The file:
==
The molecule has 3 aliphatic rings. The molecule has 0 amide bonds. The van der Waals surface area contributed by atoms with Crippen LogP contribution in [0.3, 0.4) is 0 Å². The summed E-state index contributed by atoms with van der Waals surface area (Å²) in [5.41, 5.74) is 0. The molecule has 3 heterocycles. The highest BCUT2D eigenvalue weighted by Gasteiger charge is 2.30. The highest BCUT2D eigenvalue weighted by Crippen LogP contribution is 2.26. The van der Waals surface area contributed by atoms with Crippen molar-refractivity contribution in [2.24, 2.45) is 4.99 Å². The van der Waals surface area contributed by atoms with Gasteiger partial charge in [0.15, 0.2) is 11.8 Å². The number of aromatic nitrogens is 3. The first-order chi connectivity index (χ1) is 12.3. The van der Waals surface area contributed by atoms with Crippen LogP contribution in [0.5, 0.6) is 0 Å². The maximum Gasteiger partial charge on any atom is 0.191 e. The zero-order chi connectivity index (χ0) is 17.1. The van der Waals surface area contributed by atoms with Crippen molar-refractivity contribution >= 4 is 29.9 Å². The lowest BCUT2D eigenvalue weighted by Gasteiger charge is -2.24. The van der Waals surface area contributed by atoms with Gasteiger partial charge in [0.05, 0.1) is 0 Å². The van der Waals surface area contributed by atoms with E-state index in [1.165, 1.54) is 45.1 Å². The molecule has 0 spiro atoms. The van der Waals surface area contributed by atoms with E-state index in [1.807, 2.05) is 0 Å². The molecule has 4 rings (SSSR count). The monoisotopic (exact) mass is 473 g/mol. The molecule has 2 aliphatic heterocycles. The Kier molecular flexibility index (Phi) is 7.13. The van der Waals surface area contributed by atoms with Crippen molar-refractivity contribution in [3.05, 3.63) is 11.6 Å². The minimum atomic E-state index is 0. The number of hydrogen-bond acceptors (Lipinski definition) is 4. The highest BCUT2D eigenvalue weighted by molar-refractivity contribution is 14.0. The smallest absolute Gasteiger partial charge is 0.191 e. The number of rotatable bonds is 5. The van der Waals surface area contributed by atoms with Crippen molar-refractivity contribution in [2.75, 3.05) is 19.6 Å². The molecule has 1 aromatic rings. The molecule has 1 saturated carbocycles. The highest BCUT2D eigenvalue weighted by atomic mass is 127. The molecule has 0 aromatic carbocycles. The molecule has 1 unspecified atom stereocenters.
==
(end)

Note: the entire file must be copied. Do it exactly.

The molecule has 3 aliphatic rings. The molecule has 0 amide bonds. The van der Waals surface area contributed by atoms with Crippen LogP contribution in [0.3, 0.4) is 0 Å². The summed E-state index contributed by atoms with van der Waals surface area (Å²) in [5.41, 5.74) is 0. The molecule has 3 heterocycles. The highest BCUT2D eigenvalue weighted by Gasteiger charge is 2.30. The highest BCUT2D eigenvalue weighted by Crippen LogP contribution is 2.26. The van der Waals surface area contributed by atoms with Crippen molar-refractivity contribution in [2.24, 2.45) is 4.99 Å². The van der Waals surface area contributed by atoms with Gasteiger partial charge in [0.15, 0.2) is 11.8 Å². The number of aromatic nitrogens is 3. The first-order chi connectivity index (χ1) is 12.3. The van der Waals surface area contributed by atoms with Crippen LogP contribution in [0.5, 0.6) is 0 Å². The maximum Gasteiger partial charge on any atom is 0.191 e. The zero-order chi connectivity index (χ0) is 17.1. The van der Waals surface area contributed by atoms with Crippen molar-refractivity contribution >= 4 is 29.9 Å². The lowest BCUT2D eigenvalue weighted by Gasteiger charge is -2.24. The van der Waals surface area contributed by atoms with Gasteiger partial charge in [0.05, 0.1) is 0 Å². The van der Waals surface area contributed by atoms with E-state index in [1.165, 1.54) is 45.1 Å². The molecule has 0 spiro atoms. The van der Waals surface area contributed by atoms with E-state index in [1.807, 2.05) is 0 Å². The molecule has 4 rings (SSSR count). The monoisotopic (exact) mass is 473 g/mol. The molecule has 2 aliphatic heterocycles. The Kier molecular flexibility index (Phi) is 7.13. The van der Waals surface area contributed by atoms with Crippen molar-refractivity contribution in [3.05, 3.63) is 11.6 Å². The minimum atomic E-state index is 0. The number of hydrogen-bond acceptors (Lipinski definition) is 4. The highest BCUT2D eigenvalue weighted by molar-refractivity contribution is 14.0. The smallest absolute Gasteiger partial charge is 0.191 e. The number of rotatable bonds is 5. The van der Waals surface area contributed by atoms with Crippen molar-refractivity contribution in [2.75, 3.05) is 19.6 Å². The molecule has 1 aromatic rings. The molecule has 1 saturated carbocycles. The highest BCUT2D eigenvalue weighted by atomic mass is 127. The molecule has 0 aromatic carbocycles. The molecule has 1 unspecified atom stereocenters.